There’s nothing funny, or fun, about writing a joke book.
Especially an 80,000 word manuscript in just over a month.
In my early 20s, I was broke.
All of my income paid the bills.
The little that remained paid for food, gas and an occasional comic book.
I’m 43 years old now, divorced, two young children, a mortgage, and all of the financial obligations attached to middle age.
I’m still broke.
Looking for a full-time job became a full-time job after being laid off for the second time in five years.
The leftover hours that didn’t get devoured by resume sending, cold calling, LinkedIn begging, and panicking were devoted to freelance writing for any outlet on any topic.
I penned articles on hot button topics like the importance of Grandparents’ day and activities for the vivacious Baby Boomer. It’s the writing equivalent to prostitution.
Every full-time content job demands a writer cut all ties with other outlets.
No personal blogs.
No handing out free copies of a full-time novel in subways tunnels.
No work outside of work.
And then the company pivots to video, cuts loose writing staffs, and the most writing done all day involves emails to personal contacts includes questions like “How’s the family?” and “got any full-time, $60,000-a-year writing positions open?”
“I might have something.”
Jeff, also a writer, still takes the occasional side job without his employer being any the wiser.
His something came from a headhunter that does all the dirty work.
She finds jobs, finds writers to fill those temporary positions, and takes a nice cut of the money.
“It’s an 80,000-word joke book for not bad money,” he explains, leaving the worst for last. “It’s a clean joke book.”
Do that many clean jokes still exist?
He connected me with the head hunter.
The rest proved easy since the publisher of the book coincidentally published two of my books.
Once they heard about my interest and involvement the contracts took a matter of days.
That left only the issue of finding hundreds of clean, inoffensive jokes.
After a few days of joke collecting my spirit felt as empty as my checking account.
Even the funniest pun couldn’t put a smile on my face.
I somehow managed to finish the manuscript mostly on time and after two rounds of editing the only tasks left were an acknowledgments page and a pen name.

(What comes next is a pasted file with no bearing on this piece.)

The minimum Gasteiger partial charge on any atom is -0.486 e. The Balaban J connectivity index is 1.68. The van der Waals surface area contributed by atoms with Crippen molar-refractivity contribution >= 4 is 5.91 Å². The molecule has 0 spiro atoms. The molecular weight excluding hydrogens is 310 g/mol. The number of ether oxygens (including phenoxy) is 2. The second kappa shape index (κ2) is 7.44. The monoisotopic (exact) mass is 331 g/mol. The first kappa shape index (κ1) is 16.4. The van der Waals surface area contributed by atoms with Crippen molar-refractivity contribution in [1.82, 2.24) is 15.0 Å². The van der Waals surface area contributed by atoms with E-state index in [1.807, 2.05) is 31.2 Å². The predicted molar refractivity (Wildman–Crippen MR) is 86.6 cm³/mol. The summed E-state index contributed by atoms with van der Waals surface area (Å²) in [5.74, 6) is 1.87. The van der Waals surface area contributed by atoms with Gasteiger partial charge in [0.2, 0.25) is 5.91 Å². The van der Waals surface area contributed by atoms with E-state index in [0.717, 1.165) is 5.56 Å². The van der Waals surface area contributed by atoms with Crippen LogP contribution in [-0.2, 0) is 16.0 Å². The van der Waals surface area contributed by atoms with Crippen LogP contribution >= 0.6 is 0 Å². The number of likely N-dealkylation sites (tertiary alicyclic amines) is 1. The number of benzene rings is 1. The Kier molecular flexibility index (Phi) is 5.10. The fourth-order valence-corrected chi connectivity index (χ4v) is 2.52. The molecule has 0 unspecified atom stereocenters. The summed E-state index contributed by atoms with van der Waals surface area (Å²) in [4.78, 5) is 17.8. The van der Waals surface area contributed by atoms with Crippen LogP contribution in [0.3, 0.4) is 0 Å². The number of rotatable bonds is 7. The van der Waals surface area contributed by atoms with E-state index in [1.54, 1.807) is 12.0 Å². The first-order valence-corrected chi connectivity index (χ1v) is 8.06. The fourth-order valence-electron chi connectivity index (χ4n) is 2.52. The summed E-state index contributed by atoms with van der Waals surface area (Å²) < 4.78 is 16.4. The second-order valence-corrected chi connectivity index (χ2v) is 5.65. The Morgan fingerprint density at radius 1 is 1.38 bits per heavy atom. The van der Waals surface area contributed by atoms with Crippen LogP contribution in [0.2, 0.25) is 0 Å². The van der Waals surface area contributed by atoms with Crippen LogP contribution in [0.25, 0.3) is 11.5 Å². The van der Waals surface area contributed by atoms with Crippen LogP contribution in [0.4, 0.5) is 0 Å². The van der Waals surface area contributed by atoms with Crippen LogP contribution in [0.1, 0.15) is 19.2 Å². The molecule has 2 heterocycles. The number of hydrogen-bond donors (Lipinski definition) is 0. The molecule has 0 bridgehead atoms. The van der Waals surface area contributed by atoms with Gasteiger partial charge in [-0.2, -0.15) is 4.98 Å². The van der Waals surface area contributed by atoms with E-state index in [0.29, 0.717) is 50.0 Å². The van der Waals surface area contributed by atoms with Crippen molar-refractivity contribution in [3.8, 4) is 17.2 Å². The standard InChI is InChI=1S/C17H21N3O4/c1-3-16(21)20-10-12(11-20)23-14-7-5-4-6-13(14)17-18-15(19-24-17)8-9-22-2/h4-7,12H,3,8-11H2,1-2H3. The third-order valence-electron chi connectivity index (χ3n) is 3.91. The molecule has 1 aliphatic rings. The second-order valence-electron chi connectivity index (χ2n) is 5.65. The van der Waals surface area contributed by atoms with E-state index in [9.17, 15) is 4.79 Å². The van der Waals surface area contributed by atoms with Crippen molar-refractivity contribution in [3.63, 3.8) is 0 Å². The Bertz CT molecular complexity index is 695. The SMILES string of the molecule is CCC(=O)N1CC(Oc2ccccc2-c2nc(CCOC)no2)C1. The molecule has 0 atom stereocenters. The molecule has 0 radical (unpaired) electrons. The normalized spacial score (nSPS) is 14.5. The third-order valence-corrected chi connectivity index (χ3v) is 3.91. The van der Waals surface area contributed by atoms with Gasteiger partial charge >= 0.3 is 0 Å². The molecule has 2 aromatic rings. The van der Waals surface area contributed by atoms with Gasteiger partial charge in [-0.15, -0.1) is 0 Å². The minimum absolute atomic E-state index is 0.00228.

The publisher and I agreed early on in the process to write the book under a fake name, so it didn’t affect the sales of my previous two titles.
It would look kind of odd in their catalog if the guy who wrote two books about being an asshole also penned a guide to jokes to tell at the next church meeting.
I wanted a believable nom de plume even if I couldn’t pronounce nom de plume or spell it without a quick web search.
I settled on my son’s first and middle name, Evan Thomas.
I submitted my choice of a pseudonym and forgot all about the project until a few weeks before its release.
The publisher emailed to let me know printing would begin that week and to explain that pre-sales of a book are crucial, which I already knew from previous book promotion, but this time would be tricky because of the pen name.
The title is available for preorder on Amazon, so my job was to “get as many people to purchase early” to help the ranking.
The book didn’t pop up after a title search so I searched by author.
Search: Evan Thomas
“Evan Thomas is one of the most respected historians and journalists writing today. He is the bestselling author of nine works of nonfiction: Being Nixon, Ike’s Bluff, The War Lovers, Sea of Thunder, John Paul Jones, Robert Kennedy, The Very Best Men, The Man to See, and The Wise Men (with Walter Isaacson). Thomas was an editor, writer, and reporter at Newsweek for 24 years, where he was the author of more than a hundred cover stories.”
I fired off an email to the publisher while yelling “STOP THE PRESSES!” because it seemed like the thing to yell and explained the name situation.
Luckily, it wasn’t too late to change the name to avoid any issues of people assuming “the most prolific history writer of his generation” was moonlighting as an authority on knock-knock jokes.
The image of an Evan Thomas fan asking the author for an autographed copy The Everything Big Book Of Jokes popped into my head.
Finally, the book made me laugh.
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This was really fun to read.